# 1.6. Casting and Ranges of Variables¶

In Java, **type casting** is used to convert variables from one type to another. By **casting** we don’t mean something to do with fishing, but it is a similar idea to casting a pot in clay. In Java when you cast you are changing the “shape” (or type) of the variable.

The casting operators (int) and (double) are used right next to a number or variable to create a temporary value converted to a different data type. For example, `(double) 1/3`

will give a double result instead of an int one. Run this code to find how Java handles division and what casting can do to the results. Notice what happens when you divide an int by an int or an int by a double or an int casted to a double divided by an int.

What happens when you divide an int by an int or with a double operand or with the type cast (double) on one of the operands?

Java assumes that if you are doing division with integers that you want an integer result and it will truncate and throw away the part after the decimal point. But, if you use a mixture of integers (int) and decimal (double) numbers Java will assume that you want a double result. If there is at least one double in the operation, Java will widen the type of the other operand to double too and return the result in a double. If you have integers and you want a double result from some mathematical operation **cast** one of the integers to a double using (double) as shown above.

Values of type double can be rounded to the nearest integer by adding or subtracting .5 and casting with (int) using formulas like the following.

Note

int nearestInt = (int)(number + 0.5);

int nearestNegInt = (int)(negNumber – 0.5);

For example, if you divide 5/3 using integer division, Java will truncate 1.67 to 1 to give an int result. However, we usually round up any answer .5 and above. Using the formula above, if we add 1.67 + 0.50, we get 2.17 and then casting it to an int throws away what’s after the decimal point, just leaving 2.

Run the code below to see how the formula of adding or subtracting .5 and then casting with (int) rounds a positive or negative double number to the closest int.

What happens to repeating decimal numbers like 3.333333…? Java limits the number of digits you can save for any `double`

number to about 14-15 digits. You should be aware that the accuracy of any calculation on a computer is limited by the fact that computers can only hold a limited number of digits.

For example, int values are stored in 4 bytes of memory. There is an Integer.MAX_VALUE defined as 2147483647 and an Integer.MIN_VALUE defined as -2147483648. If you try to store any number larger or smaller than these numbers in an int variable, it will result in an error called **integer overflow**. Try it below.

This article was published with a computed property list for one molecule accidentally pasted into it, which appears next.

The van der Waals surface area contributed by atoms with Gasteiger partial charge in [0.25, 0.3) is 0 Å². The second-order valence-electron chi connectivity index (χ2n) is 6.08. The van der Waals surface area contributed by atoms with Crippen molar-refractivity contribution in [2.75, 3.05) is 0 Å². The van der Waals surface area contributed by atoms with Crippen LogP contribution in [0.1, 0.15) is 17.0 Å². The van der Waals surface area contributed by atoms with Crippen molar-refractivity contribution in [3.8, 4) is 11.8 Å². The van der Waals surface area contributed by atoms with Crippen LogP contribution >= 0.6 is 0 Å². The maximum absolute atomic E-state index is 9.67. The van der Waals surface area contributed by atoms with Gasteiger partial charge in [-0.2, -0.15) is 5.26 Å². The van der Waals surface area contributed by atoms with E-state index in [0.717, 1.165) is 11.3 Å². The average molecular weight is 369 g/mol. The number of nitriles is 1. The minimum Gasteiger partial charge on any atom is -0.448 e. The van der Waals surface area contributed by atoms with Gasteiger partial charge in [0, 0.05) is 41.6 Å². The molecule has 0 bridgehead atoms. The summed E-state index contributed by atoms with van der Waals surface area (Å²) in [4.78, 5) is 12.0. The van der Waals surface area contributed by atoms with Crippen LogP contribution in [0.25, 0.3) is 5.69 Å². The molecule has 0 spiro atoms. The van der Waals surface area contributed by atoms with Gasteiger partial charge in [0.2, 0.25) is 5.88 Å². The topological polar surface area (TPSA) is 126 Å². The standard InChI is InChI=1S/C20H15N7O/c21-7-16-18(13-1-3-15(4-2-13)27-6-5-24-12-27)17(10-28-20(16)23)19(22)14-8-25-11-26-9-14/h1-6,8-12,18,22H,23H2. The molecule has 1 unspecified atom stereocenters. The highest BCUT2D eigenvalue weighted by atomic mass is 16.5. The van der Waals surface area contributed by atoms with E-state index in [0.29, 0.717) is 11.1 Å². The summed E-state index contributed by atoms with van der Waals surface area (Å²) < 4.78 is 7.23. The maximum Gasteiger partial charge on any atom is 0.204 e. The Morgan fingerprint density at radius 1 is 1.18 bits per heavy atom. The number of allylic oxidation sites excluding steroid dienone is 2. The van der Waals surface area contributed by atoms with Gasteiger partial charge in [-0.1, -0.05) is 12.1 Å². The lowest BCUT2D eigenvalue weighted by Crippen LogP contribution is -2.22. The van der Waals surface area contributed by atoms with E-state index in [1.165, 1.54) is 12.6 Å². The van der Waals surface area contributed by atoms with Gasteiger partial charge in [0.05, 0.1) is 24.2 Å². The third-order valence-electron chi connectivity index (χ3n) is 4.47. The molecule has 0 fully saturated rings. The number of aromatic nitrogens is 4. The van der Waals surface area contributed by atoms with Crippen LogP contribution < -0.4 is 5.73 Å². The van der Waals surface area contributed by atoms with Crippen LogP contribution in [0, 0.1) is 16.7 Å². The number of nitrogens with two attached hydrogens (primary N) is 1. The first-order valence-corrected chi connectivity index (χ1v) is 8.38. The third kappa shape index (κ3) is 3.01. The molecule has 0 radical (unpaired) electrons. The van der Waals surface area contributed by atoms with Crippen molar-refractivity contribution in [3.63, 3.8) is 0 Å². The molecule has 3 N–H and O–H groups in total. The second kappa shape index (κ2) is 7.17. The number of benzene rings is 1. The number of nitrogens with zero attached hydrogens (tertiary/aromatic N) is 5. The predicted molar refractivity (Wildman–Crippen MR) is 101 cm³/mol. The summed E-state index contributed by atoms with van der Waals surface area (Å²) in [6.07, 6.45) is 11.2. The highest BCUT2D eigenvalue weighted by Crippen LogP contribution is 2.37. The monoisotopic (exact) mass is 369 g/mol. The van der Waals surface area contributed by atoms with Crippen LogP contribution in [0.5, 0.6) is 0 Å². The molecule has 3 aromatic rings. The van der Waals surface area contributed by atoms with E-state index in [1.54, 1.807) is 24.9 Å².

Try the code below to see two integer overflow errors for a positive and negative number. An int cannot hold that many digits! Fix the integer overflow error by deleting the last 0 in the numbers.

You can format long decimal numbers to just show 2 digits after the decimal point with the following code:

Run the code below to see how a decimal number can be formatted to show 2 digits after the decimal point.

- true
- Did you try this out in Active Code? Does it work that way?
- false
- Java throws away any values after the decimal point if you do integer division. It does not round up automatically.

1-6-5: True or false: Java rounds up automatically when you do integer division.

- true
- Try casting to int instead of double. What does that do?
- false
- Casting results in the type that you cast to. However, if you can't really cast the value to the specified type then you will get an error.

1-6-6: True or false: casting always results in a double type.

- (double) (total / 3);
- This does integer division before casting the result to double so it loses the fractional part.
- total / 3;
- When you divide an integer by an integer you get an integer result and lose the fractional part.
- (double) total / 3;
- This will convert total to a double value and then divide by 3 to return a double result.

1-6-7: Which of the following returns the correct average for a total that is the sum of 3 int values?

## 1.6.1. Programming Challenge : Average 3 Numbers¶

In the code below, declare and initialize 3 int variables that represent grades, and then sum and average them. Use casting to report the result as a double. For example, if the grades are 90, 100, and 94, the sum of the three numbers is 90 + 100 + 94 = 284, and the average is the sum 284 divided by 3 which casted to a double is 94.666667. You should use variables instead of the numeric literals in your formulas. Follow the pseudocode below.

Sum and average 3 grades. Your grade variables must have type int, not double. Use type casting to compute the average as a double. For an extra challenge, use a Scanner to read the grades from standard input.

## 1.6.2. Summary¶

**Type casting**is used to convert variables from one type to another.The casting operators (int) and (double) can be used to create a temporary value converted to a different data type.

Casting a double value to an int causes the digits to the right of the decimal point to be truncated (cut off and thrown away).

Some programming code causes int values to be automatically cast (widened) to double values.

Values of type double can be rounded to the nearest integer by (int)(x + 0.5) or (int)(x – 0.5) for negative numbers.

Integer values in Java are represented by values of type int, which are stored using a finite amount (4 bytes) of memory. Therefore, an int value must be in the range from Integer.MIN_VALUE to Integer.MAX_VALUE inclusive.

If an expression would evaluate to an int value outside of the allowed range, an integer overflow occurs. This could result in an incorrect value within the allowed range.